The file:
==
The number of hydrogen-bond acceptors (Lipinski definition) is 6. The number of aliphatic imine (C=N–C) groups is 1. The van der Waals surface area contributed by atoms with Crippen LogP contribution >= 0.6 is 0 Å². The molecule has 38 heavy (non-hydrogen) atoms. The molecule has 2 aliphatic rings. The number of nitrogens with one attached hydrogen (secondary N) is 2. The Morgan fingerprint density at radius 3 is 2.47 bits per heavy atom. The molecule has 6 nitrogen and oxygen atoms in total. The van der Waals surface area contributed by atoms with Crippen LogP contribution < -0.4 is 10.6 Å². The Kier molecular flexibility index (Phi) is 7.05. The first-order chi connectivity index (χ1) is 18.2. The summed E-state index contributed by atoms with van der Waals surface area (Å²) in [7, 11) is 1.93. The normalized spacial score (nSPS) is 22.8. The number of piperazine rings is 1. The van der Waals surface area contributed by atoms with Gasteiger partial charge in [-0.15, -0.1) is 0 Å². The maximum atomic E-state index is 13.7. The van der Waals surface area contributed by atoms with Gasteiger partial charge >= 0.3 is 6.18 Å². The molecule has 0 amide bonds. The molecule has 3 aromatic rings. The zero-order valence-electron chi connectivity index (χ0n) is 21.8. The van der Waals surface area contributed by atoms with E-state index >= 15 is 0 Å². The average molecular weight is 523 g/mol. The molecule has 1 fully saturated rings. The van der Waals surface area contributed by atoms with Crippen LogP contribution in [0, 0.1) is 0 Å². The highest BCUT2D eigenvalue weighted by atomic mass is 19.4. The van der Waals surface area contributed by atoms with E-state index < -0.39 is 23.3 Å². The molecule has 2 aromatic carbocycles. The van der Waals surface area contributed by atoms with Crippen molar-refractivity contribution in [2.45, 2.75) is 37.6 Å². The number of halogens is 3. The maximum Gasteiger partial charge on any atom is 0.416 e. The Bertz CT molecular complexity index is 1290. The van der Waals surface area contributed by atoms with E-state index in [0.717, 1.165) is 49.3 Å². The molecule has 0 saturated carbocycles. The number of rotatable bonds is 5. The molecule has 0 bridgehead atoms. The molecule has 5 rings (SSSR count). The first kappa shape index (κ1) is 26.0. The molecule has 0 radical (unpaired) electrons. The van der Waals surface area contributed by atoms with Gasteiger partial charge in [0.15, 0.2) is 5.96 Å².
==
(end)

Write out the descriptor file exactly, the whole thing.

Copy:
The number of hydrogen-bond acceptors (Lipinski definition) is 6. The number of aliphatic imine (C=N–C) groups is 1. The van der Waals surface area contributed by atoms with Crippen LogP contribution >= 0.6 is 0 Å². The molecule has 38 heavy (non-hydrogen) atoms. The molecule has 2 aliphatic rings. The number of nitrogens with one attached hydrogen (secondary N) is 2. The Morgan fingerprint density at radius 3 is 2.47 bits per heavy atom. The molecule has 6 nitrogen and oxygen atoms in total. The van der Waals surface area contributed by atoms with Crippen LogP contribution < -0.4 is 10.6 Å². The Kier molecular flexibility index (Phi) is 7.05. The first-order chi connectivity index (χ1) is 18.2. The summed E-state index contributed by atoms with van der Waals surface area (Å²) in [7, 11) is 1.93. The normalized spacial score (nSPS) is 22.8. The number of piperazine rings is 1. The van der Waals surface area contributed by atoms with Gasteiger partial charge in [-0.15, -0.1) is 0 Å². The maximum atomic E-state index is 13.7. The van der Waals surface area contributed by atoms with Gasteiger partial charge >= 0.3 is 6.18 Å². The molecule has 0 amide bonds. The molecule has 3 aromatic rings. The zero-order valence-electron chi connectivity index (χ0n) is 21.8. The van der Waals surface area contributed by atoms with E-state index >= 15 is 0 Å². The average molecular weight is 523 g/mol. The molecule has 1 fully saturated rings. The van der Waals surface area contributed by atoms with Crippen LogP contribution in [0, 0.1) is 0 Å². The highest BCUT2D eigenvalue weighted by atomic mass is 19.4. The van der Waals surface area contributed by atoms with E-state index < -0.39 is 23.3 Å². The molecule has 2 aromatic carbocycles. The van der Waals surface area contributed by atoms with Crippen molar-refractivity contribution in [2.45, 2.75) is 37.6 Å². The number of halogens is 3. The maximum Gasteiger partial charge on any atom is 0.416 e. The Bertz CT molecular complexity index is 1290. The van der Waals surface area contributed by atoms with E-state index in [0.717, 1.165) is 49.3 Å². The molecule has 0 saturated carbocycles. The number of rotatable bonds is 5. The molecule has 0 bridgehead atoms. The molecule has 5 rings (SSSR count). The first kappa shape index (κ1) is 26.0. The molecule has 0 radical (unpaired) electrons. The van der Waals surface area contributed by atoms with Gasteiger partial charge in [0.15, 0.2) is 5.96 Å².